(2021) Documentary (Abramorama) Michael Shulan, Alice Greenwald, Bob Garfield (narration), Clifford Chanin, David Handschuh, Michael Kimmelman, Michelle Breslauer, Norm Dannen, Lou Mendes, Joe Daniels, Jan Ramirez, Lynn Rasic, Michael Frazier, Melissa Doi, Phillip Kennicott, Tom Hennes, Amy Weisser. Directed by Steven Rosenbaum and Pamela Yoder
The attack on the World Trade Center on September 11, 2001, is something that has left an indelible mark on America and all Americans. Regardless of political affiliation, skin color, religious background, gender or ethnicity, we all feel pain and sorrow at the thought of that heinous day. It remains a sore point that in some ways requires a certain amount of sensitivity.
When it was decided to create a memorial and museum at Ground Zero, there was a certain amount of hand-wringing at the thought of a tourist attraction on what is, to many, sacred ground (then again, ask a Lakota what they think of the Mount Rushmore gift shop). One of the people that the board of executives for the proposed museum contacted was Michael Shulan.
Shulan, a writer, had an empty storefront near Ground Zero in which he had taped a photo he had taken of the Twin Towers. That seemed to strike a chord in other New Yorkers as others began to post their own pictures there as well. Soon, Shulan was curating an impromptu art exhibit. He became, quite unintentionally, the world’s leading expert on images taken from 9-11.
Shulan was something of a novice when it came to setting up a new museum; other members of the board were not, including Alice Greenwald, the chairman of the board. Alice, who had helped put together a Holocaust museum in New York, had her own ideas of how the museum should be. Shulan saw it as a place that asked questions rather than provide answers; Greenwald saw it as more providing the latter.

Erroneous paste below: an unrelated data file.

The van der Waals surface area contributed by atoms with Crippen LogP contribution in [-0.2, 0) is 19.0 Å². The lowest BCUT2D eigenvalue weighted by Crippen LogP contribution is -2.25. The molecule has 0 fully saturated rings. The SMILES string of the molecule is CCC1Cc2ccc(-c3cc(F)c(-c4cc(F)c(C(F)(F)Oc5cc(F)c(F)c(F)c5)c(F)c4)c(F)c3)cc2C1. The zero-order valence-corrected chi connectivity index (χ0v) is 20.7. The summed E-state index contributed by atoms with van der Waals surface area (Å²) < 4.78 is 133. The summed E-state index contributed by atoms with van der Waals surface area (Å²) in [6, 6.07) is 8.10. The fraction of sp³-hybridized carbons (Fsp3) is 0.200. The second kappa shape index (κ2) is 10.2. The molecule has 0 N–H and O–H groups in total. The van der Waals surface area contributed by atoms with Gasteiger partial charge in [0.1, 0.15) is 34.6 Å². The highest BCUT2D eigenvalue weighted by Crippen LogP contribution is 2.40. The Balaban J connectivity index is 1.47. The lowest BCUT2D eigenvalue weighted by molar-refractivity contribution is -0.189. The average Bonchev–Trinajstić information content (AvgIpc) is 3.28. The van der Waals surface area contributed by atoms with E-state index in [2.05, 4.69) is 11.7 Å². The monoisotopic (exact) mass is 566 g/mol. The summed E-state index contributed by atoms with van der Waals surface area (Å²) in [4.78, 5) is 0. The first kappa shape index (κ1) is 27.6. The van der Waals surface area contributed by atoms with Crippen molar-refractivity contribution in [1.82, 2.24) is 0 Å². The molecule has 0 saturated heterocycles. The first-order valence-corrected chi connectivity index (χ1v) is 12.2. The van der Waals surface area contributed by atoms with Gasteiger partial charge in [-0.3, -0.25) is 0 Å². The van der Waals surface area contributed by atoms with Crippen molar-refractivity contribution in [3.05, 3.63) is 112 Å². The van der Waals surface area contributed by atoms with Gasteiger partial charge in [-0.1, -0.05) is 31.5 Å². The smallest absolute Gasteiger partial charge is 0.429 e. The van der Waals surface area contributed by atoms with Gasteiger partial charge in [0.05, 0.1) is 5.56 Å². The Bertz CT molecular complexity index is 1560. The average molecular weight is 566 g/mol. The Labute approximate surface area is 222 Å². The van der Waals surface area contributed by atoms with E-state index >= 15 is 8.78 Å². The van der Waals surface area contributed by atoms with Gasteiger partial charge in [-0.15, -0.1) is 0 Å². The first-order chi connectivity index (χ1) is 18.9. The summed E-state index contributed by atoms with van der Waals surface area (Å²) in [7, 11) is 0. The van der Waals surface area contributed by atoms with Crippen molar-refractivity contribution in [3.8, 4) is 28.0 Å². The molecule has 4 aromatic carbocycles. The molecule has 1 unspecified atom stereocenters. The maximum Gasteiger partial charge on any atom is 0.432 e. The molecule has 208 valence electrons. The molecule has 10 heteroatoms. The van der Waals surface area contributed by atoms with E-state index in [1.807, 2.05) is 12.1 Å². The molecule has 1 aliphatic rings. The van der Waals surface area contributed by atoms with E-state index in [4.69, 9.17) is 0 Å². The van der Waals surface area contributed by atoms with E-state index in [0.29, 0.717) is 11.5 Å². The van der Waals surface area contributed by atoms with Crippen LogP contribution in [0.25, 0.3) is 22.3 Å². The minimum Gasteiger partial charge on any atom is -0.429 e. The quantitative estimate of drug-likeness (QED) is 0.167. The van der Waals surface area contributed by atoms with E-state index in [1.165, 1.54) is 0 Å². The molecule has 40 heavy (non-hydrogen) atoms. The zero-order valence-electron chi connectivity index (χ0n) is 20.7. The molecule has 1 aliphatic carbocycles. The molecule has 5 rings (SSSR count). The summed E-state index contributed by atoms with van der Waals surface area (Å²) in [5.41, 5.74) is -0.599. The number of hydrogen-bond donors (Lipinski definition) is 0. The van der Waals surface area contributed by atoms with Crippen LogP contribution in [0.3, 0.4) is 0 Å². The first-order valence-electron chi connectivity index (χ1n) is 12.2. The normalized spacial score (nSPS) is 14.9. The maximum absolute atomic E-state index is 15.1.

This fly-on-the-wall documentary goes behind the scenes of the conception and design of the memorial, and follows along with the construction. We see the board grappling with which images to include and which might be too graphic. We listen to the heartbreaking 9-11 call of Melissa Doi, and watch them also consider how much of it to make available.
These types of issues are fascinating, but we spend an awful lot of time on the office politics of putting this museum together. We never get a sense of how reliving 9-11 every day for years affects those in charge with curating the memorial to it. For some reason, the filmmakers chose initially to make Shulan their focus, but as the film goes on he becomes less and less a part of the proceedings. We get a sense of his frustrations (and the film title refers specifically to him, after all) but he fades out of focus somewhat unaccountably.
The movie is kind of insular, and it doesn’t help that Bob Garfield’s narration makes this look and sound more like a story on 60 Minutes. While the aspect of being privy to meetings and discussions about important issues gives us a sense of how decisions were arrived at, we never really get much in-depth discussion with the principals to add any sort of nuance to what we are seeing. So while the subject might be intriguing, it feels like the filmmakers didn’t really do any kind of follow-up once the meetings had adjourned. This was never going to be an easy task and it was never going to please everybody – but that doesn’t mean a documentary about the process had to do the same.
REASONS TO SEE: A fascinating backstage look at how office politics basically color everything.
REASONS TO AVOID: Some of the images might be too disturbing for some.
FAMILY VALUES: There are some disturbing 9/11 images.
TRIVIAL PURSUIT: Shulan left the museum board on the day it opened to the public in 2014.
BEYOND THE THEATERS: Virtual Cinema
CRITICAL MASS: As of 8/23/21: Rotten Tomatoes: No score yet; Metacritic: No score yet,
COMPARISON SHOPPING: Museum Town
FINAL RATING: 6/10
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